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The project looks to balance soil health with grapevine production and vineyard profitability.

Kara Lynn Dunn

March 13, 2024

4 Min Read
A vineyard with rows of cover crops
COVER CROP TRIAL: A vineyard in New York’s Lake Erie region is planted with cover crops as part of an ongoing trial. Photos courtesy of Kara Lynn Dunn

How can cover crops best benefit Concord grape production in the second-largest grape growing region in the U.S.?

Jennifer Phillips Russo, viticulture Extension specialist and team leader of Cornell Extension’s Lake Erie Regional Grape Program, wants to answer that question.

Concord grapes are grown for fresh fruit, juice, jam and for fermenting on most of the 31,500 acres of vineyards along the New York-Pennsylvania lake shoreline. Phillips Russo is working to identify vineyard floor management strategies that help balance soil health, grapevine productivity and vineyard profitability. Her work is funded in part by a grant from the New York Farm Viability Institute.

The trials, led by Phillips Russo, of single and cover crop mixes show promise for increasing the vigor of small and medium vines. The combination of an annual ryegrass and tillable radish mix with clover increased the size of smaller vines anywhere from 10% to 30%. For weed suppression, a mix of 15 pounds annual rye and no more than 1 pound of tillage radish almost fully suppressed marestail.

Jennifer Phillips Russo holds soil samples in each hand

Additionally, the trials show that, with proper management, cover crops could be successfully used on heavy clay soils with vine weight increasing from a half-pound to 1¼ pounds. An economic analysis showed that using cover crops on heavy clay soils increased gross revenue per acre by $225 with an investment of between $40 and $50. The researchers cautioned that additional field trials were needed to show if this was just a one-time increase or a more permanent opportunity.

Many growers were not using cover crops for middle row management at the time of these early trials and during a season of significant drought. But the research provides new data on the ability to push middle row termination up to bud break with 6 inches of shoot growth rather than at bloom, and on heavy clay up to 8-10 inches.

An 11-minute video about this research is posted at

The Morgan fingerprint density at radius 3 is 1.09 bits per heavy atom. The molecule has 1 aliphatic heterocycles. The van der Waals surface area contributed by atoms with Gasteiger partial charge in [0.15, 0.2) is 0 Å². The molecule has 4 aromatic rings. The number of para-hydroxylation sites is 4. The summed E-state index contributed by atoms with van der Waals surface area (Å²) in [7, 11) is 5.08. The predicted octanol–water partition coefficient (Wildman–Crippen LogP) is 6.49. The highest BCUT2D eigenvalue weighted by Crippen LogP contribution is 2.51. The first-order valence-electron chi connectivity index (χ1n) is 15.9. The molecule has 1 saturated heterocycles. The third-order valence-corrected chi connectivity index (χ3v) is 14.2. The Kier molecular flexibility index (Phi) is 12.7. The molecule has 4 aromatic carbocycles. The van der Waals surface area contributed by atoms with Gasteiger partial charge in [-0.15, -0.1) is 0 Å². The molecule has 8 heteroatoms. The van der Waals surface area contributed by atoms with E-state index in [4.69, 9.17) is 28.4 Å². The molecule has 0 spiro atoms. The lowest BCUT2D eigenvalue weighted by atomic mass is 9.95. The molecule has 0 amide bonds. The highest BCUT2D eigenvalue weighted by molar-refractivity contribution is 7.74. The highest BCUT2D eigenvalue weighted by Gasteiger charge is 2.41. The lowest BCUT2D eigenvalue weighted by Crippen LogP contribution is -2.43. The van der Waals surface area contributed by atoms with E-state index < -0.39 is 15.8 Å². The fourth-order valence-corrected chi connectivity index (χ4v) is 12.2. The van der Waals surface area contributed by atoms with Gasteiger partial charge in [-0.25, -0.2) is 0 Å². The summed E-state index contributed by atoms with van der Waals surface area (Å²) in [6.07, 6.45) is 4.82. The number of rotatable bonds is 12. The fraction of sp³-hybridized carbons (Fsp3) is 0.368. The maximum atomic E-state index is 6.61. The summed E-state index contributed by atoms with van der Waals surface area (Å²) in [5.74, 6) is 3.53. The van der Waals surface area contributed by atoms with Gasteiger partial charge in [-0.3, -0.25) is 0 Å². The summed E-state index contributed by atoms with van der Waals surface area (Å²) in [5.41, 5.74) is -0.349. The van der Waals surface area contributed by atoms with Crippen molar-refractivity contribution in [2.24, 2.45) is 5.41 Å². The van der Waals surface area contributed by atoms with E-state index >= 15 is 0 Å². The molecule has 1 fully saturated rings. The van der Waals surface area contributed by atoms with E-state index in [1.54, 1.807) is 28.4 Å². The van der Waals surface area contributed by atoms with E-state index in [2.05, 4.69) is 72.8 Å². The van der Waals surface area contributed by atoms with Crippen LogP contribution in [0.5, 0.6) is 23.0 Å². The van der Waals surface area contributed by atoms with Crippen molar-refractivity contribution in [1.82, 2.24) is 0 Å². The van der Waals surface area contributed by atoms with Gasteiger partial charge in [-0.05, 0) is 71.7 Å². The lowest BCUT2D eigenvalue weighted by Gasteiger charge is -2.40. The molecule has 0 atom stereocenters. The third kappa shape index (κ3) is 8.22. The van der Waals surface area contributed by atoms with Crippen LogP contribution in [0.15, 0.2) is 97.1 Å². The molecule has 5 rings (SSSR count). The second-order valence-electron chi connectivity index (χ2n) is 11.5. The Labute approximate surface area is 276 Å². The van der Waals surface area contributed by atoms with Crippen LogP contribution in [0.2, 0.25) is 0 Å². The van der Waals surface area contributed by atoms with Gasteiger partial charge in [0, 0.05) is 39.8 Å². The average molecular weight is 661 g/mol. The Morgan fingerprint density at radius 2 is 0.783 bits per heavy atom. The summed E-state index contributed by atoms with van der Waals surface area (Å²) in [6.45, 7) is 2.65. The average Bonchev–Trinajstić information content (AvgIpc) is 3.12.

Here’s a list of cover crops and their potential benefits in a vineyard from a project done in 2016-17:

Buckwheat. Extracts soil phosphorus, attracts pollinators and suppresses weeds.

Crimson clover. Fixes nitrogen, suppresses weeds and protects soil from erosion.

Prairie grass. Protects soil from erosion, suppresses weeds and adds organic matter.

Ryegrass. Increases percolation, reduces erosion and reduces compaction.

Sunflower mix. Attracts beneficial insects, suppresses weeds and increases soil’s water-holding capacity.

Sweetpea. Fixes nitrogen, is tolerant of cold temperatures and is water efficient.

Tillage radish. Controls erosion and suppresses weeds, and its roots create deep channels for water to move through soil and be more accessible.

Wildflower mix. Attracts beneficial insects, suppresses weeds and adds organic matter.

Dutch clover. Produces nitrogen, has dense or shallow roots to prevent soil erosion and stands up to heavy traffic.

Wild mustard. Helps manage soilborne pathogens, suppresses weeds and generally winter kills.

Oats. Adds biomass, suppresses weeds and scavenges excess nutrients.

June field day in the works

With new funding from the New York Farm Viability Institute, the two-year project is evaluating floor management strategies for nutrient and water conservation in nonirrigated Concord vineyards.

This work is looking at cover cropping and different methods of termination and timing on gravel and heavy clay soil types. The objective is to develop management options to balance soil health, vine capacity and economic sustainability by maximizing soil cover and vegetative growth during periods of adequate soil moisture, and to minimize vine competition during the dry summer months. Trial locations were successfully established in 2023.

A close up of Crimson clover in a vinyard

The Lake Erie Regional Grape Program is collaborating with Cornell’s Soil Health Alliance and the Natural Resources Conservation Service to put on a soil health field day June 12 in western New York. For more details and to register, visit You can also contact Jennifer Phillips Russo at [email protected] or call 716-792-2800.

Dunn writes from her farm in Mannsville, N.Y.

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